As the entire nation closely watches Cleveland to see how local authorities handle the shooting death of 12-year-old Tamir Rice, there was a sign this week that the investigation is moving in the right direction as city officials appear to be on the verge of taking the investigation away from the troubled Cleveland police department and handing it to the county sheriff.
This is the kind of move activists around the country have been asking for—to take police-involved shootings out of the hands of the police and local prosecutors and have them handled by more independent agencies that don’t have to deal with the parties on a daily basis.
Cleveland city officials indicated this is the direction they would like to move in for all officer-involved shootings.
“Not only this investigation, but we would like a different, outside agency to handle all deadly use of force cases,” city spokesman Dan Ball told cleveland.com. “But nothing’s set in stone.”
The Cleveland Division of Police’s use of deadly force investigation team reportedly has been collecting evidence and conducting interviews since the Nov. 22 shooting, but Cleveland Safety Director and former police Chief Michael McGrath has been in talks with Cuyahoga County officials to hand the investigation over to the sheriff’s office.
Less than two weeks after young Rice was killed by Cleveland police officer Timothy Loehmann, who had already been deemed unfit for police work by a previous employer, the U.S. Justice Department released a devastating report last month that detailed the Cleveland Police Department’s “pattern or practice” of using unreasonable force in violation of the 4th amendment, including unnecessary shootings and head strikes with impact weapons, excessive use of lethal force and “the employment of poor and dangerous tactics.”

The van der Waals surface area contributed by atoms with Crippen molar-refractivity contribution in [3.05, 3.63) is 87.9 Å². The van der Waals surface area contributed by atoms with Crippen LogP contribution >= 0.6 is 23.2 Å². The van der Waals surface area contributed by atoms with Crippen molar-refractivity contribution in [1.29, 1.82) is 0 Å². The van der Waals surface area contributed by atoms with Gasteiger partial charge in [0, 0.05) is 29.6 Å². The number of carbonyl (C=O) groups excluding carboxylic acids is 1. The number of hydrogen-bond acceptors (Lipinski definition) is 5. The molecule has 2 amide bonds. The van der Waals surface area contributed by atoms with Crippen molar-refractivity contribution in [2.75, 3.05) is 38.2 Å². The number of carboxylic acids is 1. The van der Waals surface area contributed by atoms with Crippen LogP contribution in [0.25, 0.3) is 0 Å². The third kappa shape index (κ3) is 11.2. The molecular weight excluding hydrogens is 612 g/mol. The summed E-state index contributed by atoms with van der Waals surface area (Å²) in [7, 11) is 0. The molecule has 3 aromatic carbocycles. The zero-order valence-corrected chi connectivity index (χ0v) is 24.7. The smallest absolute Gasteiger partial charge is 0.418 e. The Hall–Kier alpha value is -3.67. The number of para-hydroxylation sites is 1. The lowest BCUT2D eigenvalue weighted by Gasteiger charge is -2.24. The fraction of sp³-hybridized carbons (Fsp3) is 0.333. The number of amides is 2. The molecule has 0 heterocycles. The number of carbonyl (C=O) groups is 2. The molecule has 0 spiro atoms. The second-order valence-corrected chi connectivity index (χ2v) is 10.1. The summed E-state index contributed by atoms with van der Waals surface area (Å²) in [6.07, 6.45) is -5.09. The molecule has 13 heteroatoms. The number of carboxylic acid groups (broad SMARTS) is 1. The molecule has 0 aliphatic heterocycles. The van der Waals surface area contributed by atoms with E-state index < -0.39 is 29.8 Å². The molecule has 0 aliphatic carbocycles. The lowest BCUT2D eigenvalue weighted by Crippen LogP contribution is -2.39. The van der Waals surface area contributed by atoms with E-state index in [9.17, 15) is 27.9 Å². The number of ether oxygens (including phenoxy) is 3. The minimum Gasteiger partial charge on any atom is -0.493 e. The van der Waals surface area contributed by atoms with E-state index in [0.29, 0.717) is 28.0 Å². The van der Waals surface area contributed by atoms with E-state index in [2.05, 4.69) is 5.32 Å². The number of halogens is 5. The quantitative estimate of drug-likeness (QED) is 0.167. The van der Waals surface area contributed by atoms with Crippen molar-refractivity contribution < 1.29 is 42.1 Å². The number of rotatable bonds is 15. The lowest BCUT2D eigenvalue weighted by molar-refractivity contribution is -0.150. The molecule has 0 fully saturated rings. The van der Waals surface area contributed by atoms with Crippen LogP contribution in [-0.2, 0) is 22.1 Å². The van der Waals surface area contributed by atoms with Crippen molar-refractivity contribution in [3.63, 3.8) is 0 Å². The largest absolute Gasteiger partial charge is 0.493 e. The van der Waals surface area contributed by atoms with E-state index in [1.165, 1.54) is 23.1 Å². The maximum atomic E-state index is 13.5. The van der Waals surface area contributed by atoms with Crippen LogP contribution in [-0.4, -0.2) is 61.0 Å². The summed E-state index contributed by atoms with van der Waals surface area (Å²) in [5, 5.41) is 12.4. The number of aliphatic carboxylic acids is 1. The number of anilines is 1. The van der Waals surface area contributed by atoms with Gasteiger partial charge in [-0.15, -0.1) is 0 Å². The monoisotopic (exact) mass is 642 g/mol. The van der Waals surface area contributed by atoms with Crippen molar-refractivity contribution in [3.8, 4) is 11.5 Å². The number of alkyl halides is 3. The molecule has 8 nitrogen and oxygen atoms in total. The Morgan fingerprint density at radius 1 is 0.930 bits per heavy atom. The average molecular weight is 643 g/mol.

The report specifically noted how African-Americans view the department as targeting the African-American community for excessive force and brutality.
The Justice Department found that not only do Cleveland police officers too often use unnecessary and unreasonable force in violation of the Constitution, but that “supervisors tolerate this behavior and, in some cases, endorse it.”
“Officers report that they receive little supervision, guidance, and support from the Division, essentially leaving them to determine for themselves how to perform their difficult and dangerous jobs,” the report said. “The result is policing that is sometimes chaotic and dangerous; interferes with CDP’s ability to effectively fight crime; compromises officer safety; and frequently deprives individuals of their constitutional rights.”
The Justice report was especially significant after Loehmann fatally shot Rice, who was playing with a toy gun in the park on Nov. 22. Many people across the country were shocked to watch the video footage and see how quickly Loehmann fired his gun at the boy upon arriving at the scene, seemingly directly contradicting the officer’s claims that he told the boy to put down his gun more than once.
It was subsequently revealed that Loehmann was judged unfit for police work in 2012 by his then-employer, the police department of Independence, Ohio, where a supervisor used words like “distracted,” “weepy,” and “dismal” to describe Loehmann’s handgun performance in an internal memo.
The nation is watching Cleveland to see if Loehmann will be indicted—after grand juries have decided not to indict officers in Ferguson and New York City who killed unarmed African-Americans, in addition to in other jurisdictions where police killed civilians.
The Justice Department began its Cleveland investigation in March 2013 at the request of Cleveland Mayor Frank Jackson. After a series of reports in the local newspaper, the Cleveland Plain Dealer, detailed numerous instances of excessive use of force by Cleveland officers, an incident on Nov. 29, 2012, demonstrated clearly that something needed to be done. On that day, over 100 Cleveland police officers engaged in a high speed chase, in violation of police department policies, and fatally shot two unarmed African-American civilians.
“The incident inflamed community perceptions, particularly in the African-American community, that CDP is a department out of control and that its officers routinely engage in brutality,” the Justice Department report said.